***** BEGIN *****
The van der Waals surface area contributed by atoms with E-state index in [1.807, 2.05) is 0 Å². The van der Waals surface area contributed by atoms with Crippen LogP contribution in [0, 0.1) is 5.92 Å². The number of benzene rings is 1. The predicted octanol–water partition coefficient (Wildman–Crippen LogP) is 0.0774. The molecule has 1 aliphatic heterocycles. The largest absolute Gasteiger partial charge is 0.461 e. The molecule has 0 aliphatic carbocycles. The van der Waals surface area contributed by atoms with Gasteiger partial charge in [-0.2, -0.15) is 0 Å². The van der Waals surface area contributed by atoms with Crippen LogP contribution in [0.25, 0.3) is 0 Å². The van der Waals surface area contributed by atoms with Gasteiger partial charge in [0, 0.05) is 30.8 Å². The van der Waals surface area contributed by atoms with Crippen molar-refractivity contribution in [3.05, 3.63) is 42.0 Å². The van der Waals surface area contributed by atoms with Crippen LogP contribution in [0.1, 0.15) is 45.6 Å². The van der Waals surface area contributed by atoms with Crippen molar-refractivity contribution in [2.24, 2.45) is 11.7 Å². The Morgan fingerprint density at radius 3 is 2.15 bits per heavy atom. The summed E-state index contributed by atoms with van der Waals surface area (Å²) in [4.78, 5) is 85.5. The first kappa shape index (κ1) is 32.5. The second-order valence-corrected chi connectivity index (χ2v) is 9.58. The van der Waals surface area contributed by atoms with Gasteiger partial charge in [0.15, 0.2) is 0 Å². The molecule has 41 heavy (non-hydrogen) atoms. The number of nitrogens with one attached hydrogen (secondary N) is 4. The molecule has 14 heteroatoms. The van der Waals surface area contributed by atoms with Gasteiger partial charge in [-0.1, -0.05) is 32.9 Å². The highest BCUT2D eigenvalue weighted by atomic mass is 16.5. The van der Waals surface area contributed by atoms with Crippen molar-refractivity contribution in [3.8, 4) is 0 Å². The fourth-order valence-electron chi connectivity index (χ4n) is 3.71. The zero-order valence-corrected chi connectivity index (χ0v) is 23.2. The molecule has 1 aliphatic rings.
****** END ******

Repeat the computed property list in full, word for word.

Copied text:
The van der Waals surface area contributed by atoms with E-state index in [1.807, 2.05) is 0 Å². The van der Waals surface area contributed by atoms with Crippen LogP contribution in [0, 0.1) is 5.92 Å². The number of benzene rings is 1. The predicted octanol–water partition coefficient (Wildman–Crippen LogP) is 0.0774. The molecule has 1 aliphatic heterocycles. The largest absolute Gasteiger partial charge is 0.461 e. The molecule has 0 aliphatic carbocycles. The van der Waals surface area contributed by atoms with Gasteiger partial charge in [-0.2, -0.15) is 0 Å². The van der Waals surface area contributed by atoms with Crippen LogP contribution in [0.25, 0.3) is 0 Å². The van der Waals surface area contributed by atoms with Gasteiger partial charge in [0, 0.05) is 30.8 Å². The van der Waals surface area contributed by atoms with Crippen molar-refractivity contribution in [3.05, 3.63) is 42.0 Å². The van der Waals surface area contributed by atoms with Crippen LogP contribution in [0.1, 0.15) is 45.6 Å². The van der Waals surface area contributed by atoms with Crippen molar-refractivity contribution in [2.24, 2.45) is 11.7 Å². The Morgan fingerprint density at radius 3 is 2.15 bits per heavy atom. The summed E-state index contributed by atoms with van der Waals surface area (Å²) in [4.78, 5) is 85.5. The first kappa shape index (κ1) is 32.5. The second-order valence-corrected chi connectivity index (χ2v) is 9.58. The van der Waals surface area contributed by atoms with Gasteiger partial charge in [0.15, 0.2) is 0 Å². The molecule has 41 heavy (non-hydrogen) atoms. The number of nitrogens with one attached hydrogen (secondary N) is 4. The molecule has 14 heteroatoms. The van der Waals surface area contributed by atoms with Gasteiger partial charge in [-0.1, -0.05) is 32.9 Å². The highest BCUT2D eigenvalue weighted by atomic mass is 16.5. The van der Waals surface area contributed by atoms with Crippen molar-refractivity contribution in [3.8, 4) is 0 Å². The fourth-order valence-electron chi connectivity index (χ4n) is 3.71. The zero-order valence-corrected chi connectivity index (χ0v) is 23.2. The molecule has 1 aliphatic rings.